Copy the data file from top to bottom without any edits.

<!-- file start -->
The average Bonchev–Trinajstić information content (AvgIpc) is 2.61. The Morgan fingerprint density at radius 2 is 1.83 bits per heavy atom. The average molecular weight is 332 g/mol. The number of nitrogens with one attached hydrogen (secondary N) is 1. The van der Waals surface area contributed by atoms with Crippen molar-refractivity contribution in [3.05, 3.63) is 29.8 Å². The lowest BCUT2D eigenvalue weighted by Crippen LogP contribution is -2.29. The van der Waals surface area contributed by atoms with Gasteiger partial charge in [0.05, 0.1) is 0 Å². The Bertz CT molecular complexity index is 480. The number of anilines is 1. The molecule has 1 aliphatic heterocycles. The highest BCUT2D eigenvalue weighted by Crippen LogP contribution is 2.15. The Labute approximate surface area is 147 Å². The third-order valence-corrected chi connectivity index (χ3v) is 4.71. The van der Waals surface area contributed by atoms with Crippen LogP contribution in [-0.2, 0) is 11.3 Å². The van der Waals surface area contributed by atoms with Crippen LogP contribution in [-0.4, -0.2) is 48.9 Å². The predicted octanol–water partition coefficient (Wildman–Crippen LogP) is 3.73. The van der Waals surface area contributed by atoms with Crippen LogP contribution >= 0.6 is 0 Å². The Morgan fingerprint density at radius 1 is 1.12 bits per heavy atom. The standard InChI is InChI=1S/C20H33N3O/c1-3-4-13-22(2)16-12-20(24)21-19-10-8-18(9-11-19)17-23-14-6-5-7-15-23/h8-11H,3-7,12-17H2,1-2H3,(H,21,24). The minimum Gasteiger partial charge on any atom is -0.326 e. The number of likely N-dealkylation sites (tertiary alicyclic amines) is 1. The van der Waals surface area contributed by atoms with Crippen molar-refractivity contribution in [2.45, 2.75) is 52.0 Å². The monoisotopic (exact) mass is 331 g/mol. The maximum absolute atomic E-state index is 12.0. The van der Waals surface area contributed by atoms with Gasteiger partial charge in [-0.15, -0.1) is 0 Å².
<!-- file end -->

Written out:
The average Bonchev–Trinajstić information content (AvgIpc) is 2.61. The Morgan fingerprint density at radius 2 is 1.83 bits per heavy atom. The average molecular weight is 332 g/mol. The number of nitrogens with one attached hydrogen (secondary N) is 1. The van der Waals surface area contributed by atoms with Crippen molar-refractivity contribution in [3.05, 3.63) is 29.8 Å². The lowest BCUT2D eigenvalue weighted by Crippen LogP contribution is -2.29. The van der Waals surface area contributed by atoms with Gasteiger partial charge in [0.05, 0.1) is 0 Å². The Bertz CT molecular complexity index is 480. The number of anilines is 1. The molecule has 1 aliphatic heterocycles. The highest BCUT2D eigenvalue weighted by Crippen LogP contribution is 2.15. The Labute approximate surface area is 147 Å². The third-order valence-corrected chi connectivity index (χ3v) is 4.71. The van der Waals surface area contributed by atoms with Crippen LogP contribution in [-0.2, 0) is 11.3 Å². The van der Waals surface area contributed by atoms with Crippen LogP contribution in [-0.4, -0.2) is 48.9 Å². The predicted octanol–water partition coefficient (Wildman–Crippen LogP) is 3.73. The van der Waals surface area contributed by atoms with Crippen LogP contribution >= 0.6 is 0 Å². The Morgan fingerprint density at radius 1 is 1.12 bits per heavy atom. The standard InChI is InChI=1S/C20H33N3O/c1-3-4-13-22(2)16-12-20(24)21-19-10-8-18(9-11-19)17-23-14-6-5-7-15-23/h8-11H,3-7,12-17H2,1-2H3,(H,21,24). The minimum Gasteiger partial charge on any atom is -0.326 e. The number of likely N-dealkylation sites (tertiary alicyclic amines) is 1. The van der Waals surface area contributed by atoms with Crippen molar-refractivity contribution in [2.45, 2.75) is 52.0 Å². The monoisotopic (exact) mass is 331 g/mol. The maximum absolute atomic E-state index is 12.0. The van der Waals surface area contributed by atoms with Gasteiger partial charge in [-0.15, -0.1) is 0 Å².